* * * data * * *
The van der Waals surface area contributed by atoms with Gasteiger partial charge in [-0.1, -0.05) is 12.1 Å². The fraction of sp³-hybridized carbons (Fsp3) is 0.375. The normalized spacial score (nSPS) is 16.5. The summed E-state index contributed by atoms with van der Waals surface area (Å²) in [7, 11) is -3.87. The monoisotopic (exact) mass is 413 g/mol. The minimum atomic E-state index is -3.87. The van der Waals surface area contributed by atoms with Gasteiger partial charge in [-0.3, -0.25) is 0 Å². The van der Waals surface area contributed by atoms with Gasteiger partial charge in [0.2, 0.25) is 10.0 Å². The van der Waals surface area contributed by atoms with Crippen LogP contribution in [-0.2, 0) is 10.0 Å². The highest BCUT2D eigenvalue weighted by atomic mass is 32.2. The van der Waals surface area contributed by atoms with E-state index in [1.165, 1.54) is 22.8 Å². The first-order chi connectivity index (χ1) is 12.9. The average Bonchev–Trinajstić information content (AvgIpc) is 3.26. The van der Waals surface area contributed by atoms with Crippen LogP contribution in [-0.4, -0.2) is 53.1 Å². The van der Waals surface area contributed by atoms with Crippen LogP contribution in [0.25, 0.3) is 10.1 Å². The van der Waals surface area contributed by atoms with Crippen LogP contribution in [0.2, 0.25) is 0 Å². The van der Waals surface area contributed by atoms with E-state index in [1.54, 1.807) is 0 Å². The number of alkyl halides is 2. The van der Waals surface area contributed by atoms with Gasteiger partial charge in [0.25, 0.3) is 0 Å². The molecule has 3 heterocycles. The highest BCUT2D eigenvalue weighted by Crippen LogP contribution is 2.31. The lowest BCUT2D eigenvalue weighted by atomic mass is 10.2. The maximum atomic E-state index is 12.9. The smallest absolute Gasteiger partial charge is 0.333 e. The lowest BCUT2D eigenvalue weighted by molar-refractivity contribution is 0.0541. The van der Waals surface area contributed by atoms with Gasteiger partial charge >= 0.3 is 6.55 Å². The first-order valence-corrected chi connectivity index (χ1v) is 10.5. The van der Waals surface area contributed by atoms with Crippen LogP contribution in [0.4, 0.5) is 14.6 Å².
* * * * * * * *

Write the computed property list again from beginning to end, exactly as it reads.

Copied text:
The van der Waals surface area contributed by atoms with Gasteiger partial charge in [-0.1, -0.05) is 12.1 Å². The fraction of sp³-hybridized carbons (Fsp3) is 0.375. The normalized spacial score (nSPS) is 16.5. The summed E-state index contributed by atoms with van der Waals surface area (Å²) in [7, 11) is -3.87. The monoisotopic (exact) mass is 413 g/mol. The minimum atomic E-state index is -3.87. The van der Waals surface area contributed by atoms with Gasteiger partial charge in [-0.3, -0.25) is 0 Å². The van der Waals surface area contributed by atoms with Gasteiger partial charge in [0.2, 0.25) is 10.0 Å². The van der Waals surface area contributed by atoms with Crippen LogP contribution in [-0.2, 0) is 10.0 Å². The highest BCUT2D eigenvalue weighted by atomic mass is 32.2. The van der Waals surface area contributed by atoms with E-state index in [1.165, 1.54) is 22.8 Å². The first-order chi connectivity index (χ1) is 12.9. The average Bonchev–Trinajstić information content (AvgIpc) is 3.26. The van der Waals surface area contributed by atoms with Crippen LogP contribution in [-0.4, -0.2) is 53.1 Å². The van der Waals surface area contributed by atoms with Crippen LogP contribution in [0.25, 0.3) is 10.1 Å². The van der Waals surface area contributed by atoms with Crippen LogP contribution in [0.2, 0.25) is 0 Å². The van der Waals surface area contributed by atoms with E-state index in [1.54, 1.807) is 0 Å². The number of alkyl halides is 2. The van der Waals surface area contributed by atoms with Gasteiger partial charge in [0.25, 0.3) is 0 Å². The molecule has 3 heterocycles. The highest BCUT2D eigenvalue weighted by Crippen LogP contribution is 2.31. The lowest BCUT2D eigenvalue weighted by atomic mass is 10.2. The maximum atomic E-state index is 12.9. The smallest absolute Gasteiger partial charge is 0.333 e. The lowest BCUT2D eigenvalue weighted by molar-refractivity contribution is 0.0541. The van der Waals surface area contributed by atoms with Gasteiger partial charge >= 0.3 is 6.55 Å². The first-order valence-corrected chi connectivity index (χ1v) is 10.5. The van der Waals surface area contributed by atoms with Crippen LogP contribution in [0.4, 0.5) is 14.6 Å².